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I found the following result in Brezis' book.

Let $\Omega$ be a bounded open set of class $C^1$. Let $d(x):=\operatorname{dist}(x,\partial\Omega)$. Then there exists $C>0$ such that $$ \|\frac{u}{d} \|_{L^2(\Omega)}\le C\|\nabla u\|_{L^2(\Omega)}\qquad\forall\ u\in H^1_0(\Omega). $$ Viceversa, if $u\in H^1(\Omega)$ is such that $\frac{u}{d}\in L^2(\Omega)$, then $u\in H^1_0(\Omega)$.

I'm wondering if the first implication of the statement still holds with the following hypotheses.

Let $\Omega$ be a Lipschitz domain and let $\Gamma\subsetneq\partial\Omega$ be "good enough". $d(x):=\operatorname{dist}(x,\Gamma)$. Then there exists $C>0$ such that $$ \|\frac{u}{d} \|_{L^2(\Omega)}\le C\|\nabla u\|_{L^2(\Omega)}\qquad\forall\ u\in H^1_{0,\Gamma}(\Omega). $$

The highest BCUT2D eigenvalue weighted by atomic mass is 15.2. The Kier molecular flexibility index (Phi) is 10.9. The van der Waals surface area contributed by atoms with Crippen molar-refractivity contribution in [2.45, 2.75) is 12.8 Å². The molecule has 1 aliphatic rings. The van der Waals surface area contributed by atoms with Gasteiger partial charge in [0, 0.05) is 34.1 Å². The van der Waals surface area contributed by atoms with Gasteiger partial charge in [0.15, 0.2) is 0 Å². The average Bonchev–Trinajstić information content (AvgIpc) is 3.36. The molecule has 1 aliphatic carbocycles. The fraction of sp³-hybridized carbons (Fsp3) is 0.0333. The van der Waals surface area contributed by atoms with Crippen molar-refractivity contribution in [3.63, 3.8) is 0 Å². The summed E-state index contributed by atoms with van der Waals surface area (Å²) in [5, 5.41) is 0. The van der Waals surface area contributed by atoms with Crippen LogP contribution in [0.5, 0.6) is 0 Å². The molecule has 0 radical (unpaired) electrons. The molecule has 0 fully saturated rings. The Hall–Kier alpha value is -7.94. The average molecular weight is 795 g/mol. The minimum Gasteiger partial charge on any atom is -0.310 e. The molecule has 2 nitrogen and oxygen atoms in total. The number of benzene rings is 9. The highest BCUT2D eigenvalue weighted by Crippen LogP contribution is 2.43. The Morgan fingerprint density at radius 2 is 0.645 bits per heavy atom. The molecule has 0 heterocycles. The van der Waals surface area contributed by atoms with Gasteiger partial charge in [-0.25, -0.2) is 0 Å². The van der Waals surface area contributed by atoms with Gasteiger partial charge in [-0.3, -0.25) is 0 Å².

I guess I found the answer in this paper: https://link.springer.com/article/10.1007/s11118-015-9463-8

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    $\begingroup$ What is your question? The statement as it is written is incorrect. Consider e.g. the case where $\Omega$ is a ball and $\Gamma$ is a single point on the boundary. $\endgroup$ – Hans Engler Aug 31 '18 at 12:15
  • $\begingroup$ Right. I mean $\Gamma$ should have at least positive $(d-1)$-Lebesgue measure and should be a "good set" in some sense (that I do not know). $\endgroup$ – avati91 Aug 31 '18 at 12:18

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